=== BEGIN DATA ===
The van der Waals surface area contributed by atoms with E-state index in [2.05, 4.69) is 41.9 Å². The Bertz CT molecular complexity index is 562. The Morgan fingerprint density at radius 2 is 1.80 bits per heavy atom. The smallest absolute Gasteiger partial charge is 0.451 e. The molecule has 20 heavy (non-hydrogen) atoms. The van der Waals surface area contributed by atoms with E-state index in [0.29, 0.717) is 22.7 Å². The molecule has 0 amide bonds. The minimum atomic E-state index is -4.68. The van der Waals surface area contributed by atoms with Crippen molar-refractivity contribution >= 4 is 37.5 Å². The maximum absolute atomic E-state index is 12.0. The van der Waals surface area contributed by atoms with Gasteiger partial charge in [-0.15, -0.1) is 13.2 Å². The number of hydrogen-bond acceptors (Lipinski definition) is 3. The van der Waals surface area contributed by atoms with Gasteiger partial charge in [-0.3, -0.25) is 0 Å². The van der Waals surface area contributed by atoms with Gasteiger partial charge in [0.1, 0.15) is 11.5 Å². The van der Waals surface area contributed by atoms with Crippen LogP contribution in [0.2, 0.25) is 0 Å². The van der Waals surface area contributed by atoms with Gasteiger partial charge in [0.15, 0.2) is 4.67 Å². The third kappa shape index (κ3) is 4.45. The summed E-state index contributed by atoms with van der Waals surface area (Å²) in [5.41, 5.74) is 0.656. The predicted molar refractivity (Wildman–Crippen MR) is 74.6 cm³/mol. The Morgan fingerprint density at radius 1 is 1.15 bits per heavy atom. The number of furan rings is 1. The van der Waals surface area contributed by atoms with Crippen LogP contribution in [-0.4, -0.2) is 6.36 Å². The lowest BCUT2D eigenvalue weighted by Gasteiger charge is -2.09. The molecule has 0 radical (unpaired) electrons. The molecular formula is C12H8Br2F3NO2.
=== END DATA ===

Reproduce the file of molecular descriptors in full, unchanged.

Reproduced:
The van der Waals surface area contributed by atoms with E-state index in [2.05, 4.69) is 41.9 Å². The Bertz CT molecular complexity index is 562. The Morgan fingerprint density at radius 2 is 1.80 bits per heavy atom. The smallest absolute Gasteiger partial charge is 0.451 e. The molecule has 20 heavy (non-hydrogen) atoms. The van der Waals surface area contributed by atoms with E-state index in [0.29, 0.717) is 22.7 Å². The molecule has 0 amide bonds. The minimum atomic E-state index is -4.68. The van der Waals surface area contributed by atoms with Crippen molar-refractivity contribution >= 4 is 37.5 Å². The maximum absolute atomic E-state index is 12.0. The van der Waals surface area contributed by atoms with Gasteiger partial charge in [-0.15, -0.1) is 13.2 Å². The number of hydrogen-bond acceptors (Lipinski definition) is 3. The van der Waals surface area contributed by atoms with Gasteiger partial charge in [-0.3, -0.25) is 0 Å². The van der Waals surface area contributed by atoms with Gasteiger partial charge in [0.1, 0.15) is 11.5 Å². The van der Waals surface area contributed by atoms with Crippen LogP contribution in [0.2, 0.25) is 0 Å². The van der Waals surface area contributed by atoms with Gasteiger partial charge in [0.15, 0.2) is 4.67 Å². The third kappa shape index (κ3) is 4.45. The summed E-state index contributed by atoms with van der Waals surface area (Å²) in [5.41, 5.74) is 0.656. The predicted molar refractivity (Wildman–Crippen MR) is 74.6 cm³/mol. The Morgan fingerprint density at radius 1 is 1.15 bits per heavy atom. The number of furan rings is 1. The van der Waals surface area contributed by atoms with Crippen LogP contribution in [-0.4, -0.2) is 6.36 Å². The lowest BCUT2D eigenvalue weighted by Gasteiger charge is -2.09. The molecule has 0 radical (unpaired) electrons. The molecular formula is C12H8Br2F3NO2.